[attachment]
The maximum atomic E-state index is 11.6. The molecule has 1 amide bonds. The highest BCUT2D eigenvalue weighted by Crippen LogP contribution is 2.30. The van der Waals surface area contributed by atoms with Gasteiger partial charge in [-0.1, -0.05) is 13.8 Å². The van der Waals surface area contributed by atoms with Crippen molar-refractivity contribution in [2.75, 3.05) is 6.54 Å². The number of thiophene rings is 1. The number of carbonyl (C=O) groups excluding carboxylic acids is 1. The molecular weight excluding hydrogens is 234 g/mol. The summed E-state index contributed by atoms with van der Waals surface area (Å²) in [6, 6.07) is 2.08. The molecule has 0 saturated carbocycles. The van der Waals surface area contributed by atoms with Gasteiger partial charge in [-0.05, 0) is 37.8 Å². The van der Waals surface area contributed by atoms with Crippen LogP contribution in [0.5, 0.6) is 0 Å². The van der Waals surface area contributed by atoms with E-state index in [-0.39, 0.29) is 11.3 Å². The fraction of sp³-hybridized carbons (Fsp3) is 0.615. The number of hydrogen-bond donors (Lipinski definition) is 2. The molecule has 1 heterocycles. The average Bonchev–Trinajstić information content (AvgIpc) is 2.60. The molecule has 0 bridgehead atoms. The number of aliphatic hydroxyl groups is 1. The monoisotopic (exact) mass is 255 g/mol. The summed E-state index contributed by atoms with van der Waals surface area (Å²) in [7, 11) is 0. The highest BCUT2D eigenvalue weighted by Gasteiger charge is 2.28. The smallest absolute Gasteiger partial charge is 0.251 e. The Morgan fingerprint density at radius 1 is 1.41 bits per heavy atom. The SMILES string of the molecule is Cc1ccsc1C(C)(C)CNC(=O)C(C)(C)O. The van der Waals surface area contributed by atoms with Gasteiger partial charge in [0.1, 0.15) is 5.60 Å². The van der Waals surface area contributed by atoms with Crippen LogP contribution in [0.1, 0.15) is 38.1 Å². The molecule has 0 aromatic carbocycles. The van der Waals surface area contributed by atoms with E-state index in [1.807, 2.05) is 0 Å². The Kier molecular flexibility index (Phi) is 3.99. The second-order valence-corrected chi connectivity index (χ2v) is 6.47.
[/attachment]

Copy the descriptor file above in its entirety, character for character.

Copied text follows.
The maximum atomic E-state index is 11.6. The molecule has 1 amide bonds. The highest BCUT2D eigenvalue weighted by Crippen LogP contribution is 2.30. The van der Waals surface area contributed by atoms with Gasteiger partial charge in [-0.1, -0.05) is 13.8 Å². The van der Waals surface area contributed by atoms with Crippen molar-refractivity contribution in [2.75, 3.05) is 6.54 Å². The number of thiophene rings is 1. The number of carbonyl (C=O) groups excluding carboxylic acids is 1. The molecular weight excluding hydrogens is 234 g/mol. The summed E-state index contributed by atoms with van der Waals surface area (Å²) in [6, 6.07) is 2.08. The molecule has 0 saturated carbocycles. The van der Waals surface area contributed by atoms with Gasteiger partial charge in [-0.05, 0) is 37.8 Å². The van der Waals surface area contributed by atoms with Crippen LogP contribution in [0.5, 0.6) is 0 Å². The van der Waals surface area contributed by atoms with E-state index in [-0.39, 0.29) is 11.3 Å². The fraction of sp³-hybridized carbons (Fsp3) is 0.615. The number of hydrogen-bond donors (Lipinski definition) is 2. The molecule has 1 heterocycles. The average Bonchev–Trinajstić information content (AvgIpc) is 2.60. The molecule has 0 bridgehead atoms. The number of aliphatic hydroxyl groups is 1. The monoisotopic (exact) mass is 255 g/mol. The summed E-state index contributed by atoms with van der Waals surface area (Å²) in [7, 11) is 0. The highest BCUT2D eigenvalue weighted by Gasteiger charge is 2.28. The smallest absolute Gasteiger partial charge is 0.251 e. The Morgan fingerprint density at radius 1 is 1.41 bits per heavy atom. The SMILES string of the molecule is Cc1ccsc1C(C)(C)CNC(=O)C(C)(C)O. The van der Waals surface area contributed by atoms with Gasteiger partial charge in [0.1, 0.15) is 5.60 Å². The van der Waals surface area contributed by atoms with Crippen LogP contribution in [0.1, 0.15) is 38.1 Å². The molecule has 0 aromatic carbocycles. The van der Waals surface area contributed by atoms with E-state index in [1.807, 2.05) is 0 Å². The Kier molecular flexibility index (Phi) is 3.99. The second-order valence-corrected chi connectivity index (χ2v) is 6.47.